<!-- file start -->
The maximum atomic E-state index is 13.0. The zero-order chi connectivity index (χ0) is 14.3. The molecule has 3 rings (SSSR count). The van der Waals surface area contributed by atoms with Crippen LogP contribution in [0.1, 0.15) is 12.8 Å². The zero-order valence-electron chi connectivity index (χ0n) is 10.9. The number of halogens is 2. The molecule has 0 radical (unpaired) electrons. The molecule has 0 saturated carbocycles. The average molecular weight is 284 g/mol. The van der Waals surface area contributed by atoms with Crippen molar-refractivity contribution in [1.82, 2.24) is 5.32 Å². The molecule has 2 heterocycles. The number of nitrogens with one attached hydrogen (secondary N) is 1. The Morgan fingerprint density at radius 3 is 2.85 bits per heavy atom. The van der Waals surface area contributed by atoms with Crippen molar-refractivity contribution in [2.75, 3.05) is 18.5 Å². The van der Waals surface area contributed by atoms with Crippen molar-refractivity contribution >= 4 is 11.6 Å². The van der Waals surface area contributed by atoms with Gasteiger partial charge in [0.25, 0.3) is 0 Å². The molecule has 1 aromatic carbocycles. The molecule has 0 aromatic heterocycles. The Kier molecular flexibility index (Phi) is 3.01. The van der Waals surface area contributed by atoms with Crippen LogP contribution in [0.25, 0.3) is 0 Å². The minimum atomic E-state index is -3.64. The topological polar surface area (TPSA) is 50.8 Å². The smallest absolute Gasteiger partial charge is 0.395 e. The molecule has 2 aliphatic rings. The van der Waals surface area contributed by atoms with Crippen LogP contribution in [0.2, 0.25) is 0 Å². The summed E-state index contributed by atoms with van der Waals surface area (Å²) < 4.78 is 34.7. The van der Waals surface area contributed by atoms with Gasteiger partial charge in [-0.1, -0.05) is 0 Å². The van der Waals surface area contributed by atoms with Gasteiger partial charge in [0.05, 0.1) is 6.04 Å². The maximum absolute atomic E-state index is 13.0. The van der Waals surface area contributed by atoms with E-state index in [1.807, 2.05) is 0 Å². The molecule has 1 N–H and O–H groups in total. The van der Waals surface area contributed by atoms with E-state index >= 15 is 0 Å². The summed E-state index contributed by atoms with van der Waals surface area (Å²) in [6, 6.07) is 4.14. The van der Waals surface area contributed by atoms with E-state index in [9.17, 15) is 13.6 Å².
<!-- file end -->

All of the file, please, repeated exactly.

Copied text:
The maximum atomic E-state index is 13.0. The zero-order chi connectivity index (χ0) is 14.3. The molecule has 3 rings (SSSR count). The van der Waals surface area contributed by atoms with Crippen LogP contribution in [0.1, 0.15) is 12.8 Å². The zero-order valence-electron chi connectivity index (χ0n) is 10.9. The number of halogens is 2. The molecule has 0 radical (unpaired) electrons. The molecule has 0 saturated carbocycles. The average molecular weight is 284 g/mol. The van der Waals surface area contributed by atoms with Crippen molar-refractivity contribution in [1.82, 2.24) is 5.32 Å². The molecule has 2 heterocycles. The number of nitrogens with one attached hydrogen (secondary N) is 1. The Morgan fingerprint density at radius 3 is 2.85 bits per heavy atom. The van der Waals surface area contributed by atoms with Crippen molar-refractivity contribution in [2.75, 3.05) is 18.5 Å². The van der Waals surface area contributed by atoms with Crippen molar-refractivity contribution >= 4 is 11.6 Å². The van der Waals surface area contributed by atoms with Gasteiger partial charge in [0.25, 0.3) is 0 Å². The molecule has 1 aromatic carbocycles. The molecule has 0 aromatic heterocycles. The Kier molecular flexibility index (Phi) is 3.01. The van der Waals surface area contributed by atoms with Crippen LogP contribution in [0.25, 0.3) is 0 Å². The minimum atomic E-state index is -3.64. The topological polar surface area (TPSA) is 50.8 Å². The smallest absolute Gasteiger partial charge is 0.395 e. The molecule has 2 aliphatic rings. The van der Waals surface area contributed by atoms with Crippen LogP contribution in [0.2, 0.25) is 0 Å². The summed E-state index contributed by atoms with van der Waals surface area (Å²) < 4.78 is 34.7. The van der Waals surface area contributed by atoms with Gasteiger partial charge in [-0.1, -0.05) is 0 Å². The van der Waals surface area contributed by atoms with Gasteiger partial charge in [0.05, 0.1) is 6.04 Å². The maximum absolute atomic E-state index is 13.0. The van der Waals surface area contributed by atoms with E-state index in [1.807, 2.05) is 0 Å². The molecule has 1 N–H and O–H groups in total. The van der Waals surface area contributed by atoms with E-state index >= 15 is 0 Å². The summed E-state index contributed by atoms with van der Waals surface area (Å²) in [6, 6.07) is 4.14. The van der Waals surface area contributed by atoms with E-state index in [9.17, 15) is 13.6 Å².